First take: TLAC

November 2014

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Overview

On November 10th, the Financial Stability Board (FSB) issued a long-awaited consultative document that defined a global standard for minimum amounts of Total Loss Absorbency Capacity (TLAC) to be held by Global Systemically Important Banks (G-SIBs). TLAC is meant to ensure that G-SIBs have the loss absorbing and recapitalization capacity so that, in and immediately following resolution, critical functions can continue without requiring taxpayer support or threatening financial stability.

The FSB’s document requires a G-SIB to hold a minimum amount of regulatory capital (Tier 1 and Tier 2) plus long term unsecured debt that together are at least 16-20% of its risk weighted assets, i.e., at least twice the minimum Basel III total regulatory capital ratio of 8%. In addition, the amount of a firm’s regulatory capital and unsecured long term debt cannot be less than 6% of its leverage exposure, i.e., at least twice the Basel III leverage ratio. In addition to this “Pillar 1” requirement, TLAC would also include a subjective component (called “Pillar 2”) to be assessed for each firm individually, based on qualitative firm-specific risks that take into account the firm’s recovery and resolution plans, systemic footprint, risk profile, and other factors.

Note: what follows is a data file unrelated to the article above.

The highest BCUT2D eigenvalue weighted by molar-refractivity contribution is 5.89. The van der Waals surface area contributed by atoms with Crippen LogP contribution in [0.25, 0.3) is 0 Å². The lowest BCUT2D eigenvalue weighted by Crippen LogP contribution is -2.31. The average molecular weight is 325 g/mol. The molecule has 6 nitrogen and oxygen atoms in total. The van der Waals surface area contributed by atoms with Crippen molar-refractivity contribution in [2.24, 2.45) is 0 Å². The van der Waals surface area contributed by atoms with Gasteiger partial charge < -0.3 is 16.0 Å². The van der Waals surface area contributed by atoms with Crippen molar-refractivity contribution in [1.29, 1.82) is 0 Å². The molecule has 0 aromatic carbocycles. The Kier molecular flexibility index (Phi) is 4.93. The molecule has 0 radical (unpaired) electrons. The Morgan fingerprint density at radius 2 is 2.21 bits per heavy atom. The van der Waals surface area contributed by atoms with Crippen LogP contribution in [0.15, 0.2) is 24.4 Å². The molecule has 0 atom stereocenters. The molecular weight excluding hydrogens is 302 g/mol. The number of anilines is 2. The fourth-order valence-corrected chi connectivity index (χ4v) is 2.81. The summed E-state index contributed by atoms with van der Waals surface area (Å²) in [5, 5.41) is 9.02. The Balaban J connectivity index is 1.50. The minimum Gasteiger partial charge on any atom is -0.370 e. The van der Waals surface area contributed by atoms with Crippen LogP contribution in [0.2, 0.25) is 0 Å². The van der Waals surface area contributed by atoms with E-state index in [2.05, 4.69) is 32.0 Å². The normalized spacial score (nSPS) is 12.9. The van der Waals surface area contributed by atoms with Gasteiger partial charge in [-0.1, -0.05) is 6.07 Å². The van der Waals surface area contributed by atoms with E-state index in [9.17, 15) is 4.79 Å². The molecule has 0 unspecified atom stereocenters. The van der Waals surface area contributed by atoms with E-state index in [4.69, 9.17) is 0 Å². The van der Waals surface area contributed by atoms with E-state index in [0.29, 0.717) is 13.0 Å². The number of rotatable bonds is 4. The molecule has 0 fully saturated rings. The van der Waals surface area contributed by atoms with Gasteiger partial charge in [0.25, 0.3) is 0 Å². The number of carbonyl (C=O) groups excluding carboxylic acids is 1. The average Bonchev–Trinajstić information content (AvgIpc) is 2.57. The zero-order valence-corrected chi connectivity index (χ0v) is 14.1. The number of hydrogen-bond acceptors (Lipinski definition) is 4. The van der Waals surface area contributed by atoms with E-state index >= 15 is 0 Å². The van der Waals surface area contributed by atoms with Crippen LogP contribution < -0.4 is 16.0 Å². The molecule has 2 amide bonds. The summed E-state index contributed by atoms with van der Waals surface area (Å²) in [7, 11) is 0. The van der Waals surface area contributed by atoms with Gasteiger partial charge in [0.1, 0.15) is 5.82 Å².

1. TLAC is manageable but will be costly for some G-SIBs.
  2. TLAC’s 33% debt requirement will be expensive.
  3. US implementation is likely to be more severe than other jurisdictions’.
  4. Deposit taking and “traditional banking” get penalized.
  5. Does TLAC favor certain business models over others?
  6. The TLAC solution may solve the wrong problem.
  7. Pre-positioning of TLAC at foreign subsidiaries challenges global banking.
  8. Pillar 2 requirements are too imprecise to be meaningful now.
  9. Banking sector risk will be pushed to other sectors.
  10. A long road ahead before ending the TBTF perception.

This First take elaborates on the key points above and discusses what's next.

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